Cicada ($3.20), with a daring Ismael Valenzuela directing, squeezed herself space along the rail, then forced her way into the lead to win the $80,700 Spin-away Stakes at Saratoga by a neck over George D. Widener's Pontivy. The 2-year-old filly sprinted the six furlongs in a speedy 1:12, fastest time for the stakes in over 10 years.
Shirley Jones ($8.80), carrying top weight of 124 pounds, began to hustle after the stretch turn, came home winner of the $46,600 Arlington Matron Handicap by 1� lengths over Call Card. The filly, owned by James O. McCue and ridden by Howard Grant, ran the mile and a furlong in 1:48, a record for the Matron.
MODERN PENTATHLON—IGOR NOVIKOV, 32-year-old Russian schoolteacher, scored a record 5,217 points in the five events (fencing, shooting, horseback riding, swimming, cross-country running) of the world championships in Moscow, won for the fourth time. Russia took the team title. Hungary was second, the U.S. third.
SHOOTING—STEVE BARRINGER of Russell, Kans. broke 99 out of 100. outshot more than 2,300 of the country's top marksmen to win the Grand American Handicap at the national trapshooting championships in Vandalia. Ohio. JOE HIESTAND of Hillsboro, Ohio, broke 98 out of 100 to win the doubles (simultaneous targets) title for the fourth time. TONY BIAGI of Highland Park, III., after breaking 200 straight, shot a record-breaking 325 straight in a shootoff against Dan Orlich of Reno, to win the North American clay target title.
At Camp Perry, Ohio, Army Sergeant ALFRED FALCON of Wheaton, III. and Navy PO 1/C Charles Bover of Brattleboro. Vt. each shot a 248 out of a possible 250, but Falcon, who placed half his shots in the V ring within the bull's-eye, won the national individual rifle title.
SWIMMING—After first losing and then winning a meet in Holland, the current top crop of touring U.S. girl swimmers crossed the Channel for a meet in London, where five of the U.S. team promptly came down with enteritis. Doubling up, the U.S. won anyway 90-74, and set two world records while tying a third. After Becky Collins swam the 220-yard butterfly in 2:33.6 to lower her own world mark, Donna de Varona did the 440-yard individual medley in 5:37.9, cutting more than two seconds off the world record, and Carolyn Wood did the 110-yard butterfly in 1:10, to equal the pending world record.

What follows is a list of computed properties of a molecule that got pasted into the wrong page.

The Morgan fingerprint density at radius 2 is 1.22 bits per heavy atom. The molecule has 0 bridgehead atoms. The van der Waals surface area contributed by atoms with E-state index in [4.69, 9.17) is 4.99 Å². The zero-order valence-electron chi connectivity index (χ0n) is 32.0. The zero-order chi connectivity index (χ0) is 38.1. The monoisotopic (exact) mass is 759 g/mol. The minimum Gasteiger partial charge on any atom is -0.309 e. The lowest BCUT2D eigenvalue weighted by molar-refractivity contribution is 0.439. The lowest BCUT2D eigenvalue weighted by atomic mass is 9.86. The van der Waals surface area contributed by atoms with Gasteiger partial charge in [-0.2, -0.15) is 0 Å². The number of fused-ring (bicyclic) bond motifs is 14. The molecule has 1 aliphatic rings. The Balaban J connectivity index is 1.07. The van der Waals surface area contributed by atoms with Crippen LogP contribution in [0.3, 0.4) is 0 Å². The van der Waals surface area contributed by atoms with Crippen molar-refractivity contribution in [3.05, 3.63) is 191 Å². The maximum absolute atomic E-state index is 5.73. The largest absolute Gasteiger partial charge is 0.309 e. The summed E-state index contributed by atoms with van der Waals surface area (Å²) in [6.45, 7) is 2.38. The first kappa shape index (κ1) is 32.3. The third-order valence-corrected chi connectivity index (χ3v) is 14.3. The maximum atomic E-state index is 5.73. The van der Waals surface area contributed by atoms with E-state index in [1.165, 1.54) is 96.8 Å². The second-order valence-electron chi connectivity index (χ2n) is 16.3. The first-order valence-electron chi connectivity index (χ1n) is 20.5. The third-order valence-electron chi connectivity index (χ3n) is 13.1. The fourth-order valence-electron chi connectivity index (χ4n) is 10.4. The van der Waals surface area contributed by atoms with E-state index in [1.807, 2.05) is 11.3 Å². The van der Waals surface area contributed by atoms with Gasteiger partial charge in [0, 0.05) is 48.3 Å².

Chet Jastremski of Indianapolis, who set two world records at the national outdoor championships the week before, set two more at the San Joaquin Valley championship in Fresno, Calif. when he swam the 110-yard breaststroke in 1:09.6 and the 220-yard breaststroke in 2:34.1. Ted Stickles of San Mateo, Calif. also set a world record with 4:57.1 in the 440-yard individual medley as did Mike Mealiffe with 1:00.2 in the 110-yard butterfly.
WATER SKIING—SYLVIE HULSEMANN, 17, of Luxembourg edged out Defending Champion Vicki Van Hook of Long Beach, Calif. to win the women's over-all title at the world championships at Long Beach. Sylvie had 2,911 points to Vicki's 2,830. BRUNO ZACCADI of Italy won the men's over-all title while LARRY PENACHO, 17, of San Diego soared 150 feet 8 inches to set an international record in men's jumping (old record: 127 feet). The U.S. won the team championship, with France second.
MILEPOST—DIED: DR. DEXTER W. DRAPER, 80, University of Pennsylvania tackle who made the Walter Camp All-America as a junior in 1908, in Lancaster. Pa.